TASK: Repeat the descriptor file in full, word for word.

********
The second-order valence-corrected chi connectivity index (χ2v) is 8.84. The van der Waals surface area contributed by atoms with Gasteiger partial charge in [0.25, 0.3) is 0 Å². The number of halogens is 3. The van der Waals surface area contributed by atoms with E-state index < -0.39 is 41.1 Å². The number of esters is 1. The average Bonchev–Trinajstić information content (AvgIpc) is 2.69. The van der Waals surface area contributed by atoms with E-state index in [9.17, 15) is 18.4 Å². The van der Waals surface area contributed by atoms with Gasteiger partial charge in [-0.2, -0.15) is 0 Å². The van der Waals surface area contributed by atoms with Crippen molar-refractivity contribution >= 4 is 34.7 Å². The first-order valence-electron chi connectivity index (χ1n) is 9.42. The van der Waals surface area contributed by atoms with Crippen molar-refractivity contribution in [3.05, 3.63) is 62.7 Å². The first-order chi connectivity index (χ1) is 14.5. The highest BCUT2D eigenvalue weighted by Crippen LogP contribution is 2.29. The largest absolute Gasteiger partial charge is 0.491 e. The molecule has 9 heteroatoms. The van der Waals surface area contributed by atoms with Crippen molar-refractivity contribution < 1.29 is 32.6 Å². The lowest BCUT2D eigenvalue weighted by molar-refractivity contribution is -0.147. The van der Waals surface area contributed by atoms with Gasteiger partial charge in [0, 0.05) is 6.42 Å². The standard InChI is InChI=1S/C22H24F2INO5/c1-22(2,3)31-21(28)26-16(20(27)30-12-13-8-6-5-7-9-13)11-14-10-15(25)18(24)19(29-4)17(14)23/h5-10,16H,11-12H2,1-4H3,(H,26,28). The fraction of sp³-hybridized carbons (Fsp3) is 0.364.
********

The second-order valence-corrected chi connectivity index (χ2v) is 8.84. The van der Waals surface area contributed by atoms with Gasteiger partial charge in [0.25, 0.3) is 0 Å². The number of halogens is 3. The van der Waals surface area contributed by atoms with E-state index < -0.39 is 41.1 Å². The number of esters is 1. The average Bonchev–Trinajstić information content (AvgIpc) is 2.69. The van der Waals surface area contributed by atoms with E-state index in [9.17, 15) is 18.4 Å². The van der Waals surface area contributed by atoms with Gasteiger partial charge in [-0.2, -0.15) is 0 Å². The van der Waals surface area contributed by atoms with Crippen molar-refractivity contribution >= 4 is 34.7 Å². The first-order valence-electron chi connectivity index (χ1n) is 9.42. The van der Waals surface area contributed by atoms with Crippen molar-refractivity contribution in [3.05, 3.63) is 62.7 Å². The first-order chi connectivity index (χ1) is 14.5. The highest BCUT2D eigenvalue weighted by Crippen LogP contribution is 2.29. The largest absolute Gasteiger partial charge is 0.491 e. The molecule has 9 heteroatoms. The van der Waals surface area contributed by atoms with Crippen molar-refractivity contribution < 1.29 is 32.6 Å². The lowest BCUT2D eigenvalue weighted by molar-refractivity contribution is -0.147. The van der Waals surface area contributed by atoms with Gasteiger partial charge in [0, 0.05) is 6.42 Å². The standard InChI is InChI=1S/C22H24F2INO5/c1-22(2,3)31-21(28)26-16(20(27)30-12-13-8-6-5-7-9-13)11-14-10-15(25)18(24)19(29-4)17(14)23/h5-10,16H,11-12H2,1-4H3,(H,26,28). The fraction of sp³-hybridized carbons (Fsp3) is 0.364.